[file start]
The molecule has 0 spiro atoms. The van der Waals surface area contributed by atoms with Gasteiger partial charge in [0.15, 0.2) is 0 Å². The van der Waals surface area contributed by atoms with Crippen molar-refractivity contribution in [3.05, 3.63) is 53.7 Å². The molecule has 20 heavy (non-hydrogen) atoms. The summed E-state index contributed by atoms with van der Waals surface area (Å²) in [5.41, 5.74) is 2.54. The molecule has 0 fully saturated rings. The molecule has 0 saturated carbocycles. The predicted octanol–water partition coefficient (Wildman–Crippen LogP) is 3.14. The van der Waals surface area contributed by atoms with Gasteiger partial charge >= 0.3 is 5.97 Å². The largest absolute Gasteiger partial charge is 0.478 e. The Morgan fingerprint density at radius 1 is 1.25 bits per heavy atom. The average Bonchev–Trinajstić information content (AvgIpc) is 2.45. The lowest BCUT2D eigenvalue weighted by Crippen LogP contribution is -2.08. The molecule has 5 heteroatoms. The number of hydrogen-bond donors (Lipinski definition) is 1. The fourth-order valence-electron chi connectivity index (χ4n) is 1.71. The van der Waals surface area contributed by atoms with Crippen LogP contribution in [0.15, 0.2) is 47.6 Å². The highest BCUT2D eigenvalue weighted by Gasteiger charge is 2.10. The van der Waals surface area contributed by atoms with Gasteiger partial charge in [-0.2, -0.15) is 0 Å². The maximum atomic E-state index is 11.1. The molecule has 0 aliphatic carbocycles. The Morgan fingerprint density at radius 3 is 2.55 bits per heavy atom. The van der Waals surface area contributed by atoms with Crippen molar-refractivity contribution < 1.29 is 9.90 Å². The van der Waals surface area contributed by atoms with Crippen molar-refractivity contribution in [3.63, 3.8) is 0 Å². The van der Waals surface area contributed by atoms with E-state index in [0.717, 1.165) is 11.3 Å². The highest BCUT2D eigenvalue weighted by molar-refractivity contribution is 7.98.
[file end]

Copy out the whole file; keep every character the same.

The molecule has 0 spiro atoms. The van der Waals surface area contributed by atoms with Gasteiger partial charge in [0.15, 0.2) is 0 Å². The van der Waals surface area contributed by atoms with Crippen molar-refractivity contribution in [3.05, 3.63) is 53.7 Å². The molecule has 20 heavy (non-hydrogen) atoms. The summed E-state index contributed by atoms with van der Waals surface area (Å²) in [5.41, 5.74) is 2.54. The molecule has 0 fully saturated rings. The molecule has 0 saturated carbocycles. The predicted octanol–water partition coefficient (Wildman–Crippen LogP) is 3.14. The van der Waals surface area contributed by atoms with Gasteiger partial charge >= 0.3 is 5.97 Å². The largest absolute Gasteiger partial charge is 0.478 e. The Morgan fingerprint density at radius 1 is 1.25 bits per heavy atom. The average Bonchev–Trinajstić information content (AvgIpc) is 2.45. The lowest BCUT2D eigenvalue weighted by Crippen LogP contribution is -2.08. The molecule has 5 heteroatoms. The number of hydrogen-bond donors (Lipinski definition) is 1. The fourth-order valence-electron chi connectivity index (χ4n) is 1.71. The van der Waals surface area contributed by atoms with Crippen LogP contribution in [0.15, 0.2) is 47.6 Å². The highest BCUT2D eigenvalue weighted by Gasteiger charge is 2.10. The van der Waals surface area contributed by atoms with Gasteiger partial charge in [-0.2, -0.15) is 0 Å². The maximum atomic E-state index is 11.1. The molecule has 0 aliphatic carbocycles. The Morgan fingerprint density at radius 3 is 2.55 bits per heavy atom. The van der Waals surface area contributed by atoms with Crippen molar-refractivity contribution < 1.29 is 9.90 Å². The van der Waals surface area contributed by atoms with Crippen molar-refractivity contribution in [3.63, 3.8) is 0 Å². The van der Waals surface area contributed by atoms with E-state index in [0.717, 1.165) is 11.3 Å². The highest BCUT2D eigenvalue weighted by molar-refractivity contribution is 7.98.